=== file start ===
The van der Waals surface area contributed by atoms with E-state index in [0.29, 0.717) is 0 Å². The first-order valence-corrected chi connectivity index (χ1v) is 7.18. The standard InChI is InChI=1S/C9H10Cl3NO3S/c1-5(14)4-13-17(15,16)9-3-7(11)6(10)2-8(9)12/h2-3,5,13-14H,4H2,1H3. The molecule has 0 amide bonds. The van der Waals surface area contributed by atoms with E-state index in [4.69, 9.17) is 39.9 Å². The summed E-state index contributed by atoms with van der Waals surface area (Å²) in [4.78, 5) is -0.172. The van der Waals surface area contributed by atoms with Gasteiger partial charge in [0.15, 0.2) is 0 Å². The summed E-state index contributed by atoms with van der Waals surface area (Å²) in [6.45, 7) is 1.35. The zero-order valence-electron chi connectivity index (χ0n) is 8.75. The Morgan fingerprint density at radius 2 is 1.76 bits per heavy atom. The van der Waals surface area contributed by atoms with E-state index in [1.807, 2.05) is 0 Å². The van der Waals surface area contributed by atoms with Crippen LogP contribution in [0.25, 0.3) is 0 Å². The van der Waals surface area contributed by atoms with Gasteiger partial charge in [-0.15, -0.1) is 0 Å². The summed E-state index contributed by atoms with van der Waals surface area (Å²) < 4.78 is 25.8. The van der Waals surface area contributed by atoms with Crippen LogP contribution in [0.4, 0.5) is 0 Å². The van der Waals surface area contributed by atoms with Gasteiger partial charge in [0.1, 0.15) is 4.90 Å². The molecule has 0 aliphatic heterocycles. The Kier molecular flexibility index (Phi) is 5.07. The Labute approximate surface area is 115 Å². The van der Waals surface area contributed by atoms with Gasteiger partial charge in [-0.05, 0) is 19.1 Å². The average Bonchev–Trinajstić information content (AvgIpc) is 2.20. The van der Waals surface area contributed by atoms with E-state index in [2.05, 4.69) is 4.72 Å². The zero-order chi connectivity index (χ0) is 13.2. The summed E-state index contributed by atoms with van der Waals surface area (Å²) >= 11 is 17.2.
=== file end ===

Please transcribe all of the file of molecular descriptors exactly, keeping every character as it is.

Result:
The van der Waals surface area contributed by atoms with E-state index in [0.29, 0.717) is 0 Å². The first-order valence-corrected chi connectivity index (χ1v) is 7.18. The standard InChI is InChI=1S/C9H10Cl3NO3S/c1-5(14)4-13-17(15,16)9-3-7(11)6(10)2-8(9)12/h2-3,5,13-14H,4H2,1H3. The molecule has 0 amide bonds. The van der Waals surface area contributed by atoms with E-state index in [4.69, 9.17) is 39.9 Å². The summed E-state index contributed by atoms with van der Waals surface area (Å²) in [4.78, 5) is -0.172. The van der Waals surface area contributed by atoms with Gasteiger partial charge in [0.15, 0.2) is 0 Å². The summed E-state index contributed by atoms with van der Waals surface area (Å²) in [6.45, 7) is 1.35. The zero-order valence-electron chi connectivity index (χ0n) is 8.75. The Morgan fingerprint density at radius 2 is 1.76 bits per heavy atom. The van der Waals surface area contributed by atoms with E-state index in [1.807, 2.05) is 0 Å². The van der Waals surface area contributed by atoms with Crippen LogP contribution in [0.25, 0.3) is 0 Å². The van der Waals surface area contributed by atoms with Gasteiger partial charge in [-0.15, -0.1) is 0 Å². The summed E-state index contributed by atoms with van der Waals surface area (Å²) < 4.78 is 25.8. The van der Waals surface area contributed by atoms with Crippen LogP contribution in [0.4, 0.5) is 0 Å². The van der Waals surface area contributed by atoms with Gasteiger partial charge in [0.1, 0.15) is 4.90 Å². The molecule has 0 aliphatic heterocycles. The Kier molecular flexibility index (Phi) is 5.07. The Labute approximate surface area is 115 Å². The van der Waals surface area contributed by atoms with Gasteiger partial charge in [-0.05, 0) is 19.1 Å². The average Bonchev–Trinajstić information content (AvgIpc) is 2.20. The van der Waals surface area contributed by atoms with E-state index in [2.05, 4.69) is 4.72 Å². The zero-order chi connectivity index (χ0) is 13.2. The summed E-state index contributed by atoms with van der Waals surface area (Å²) >= 11 is 17.2.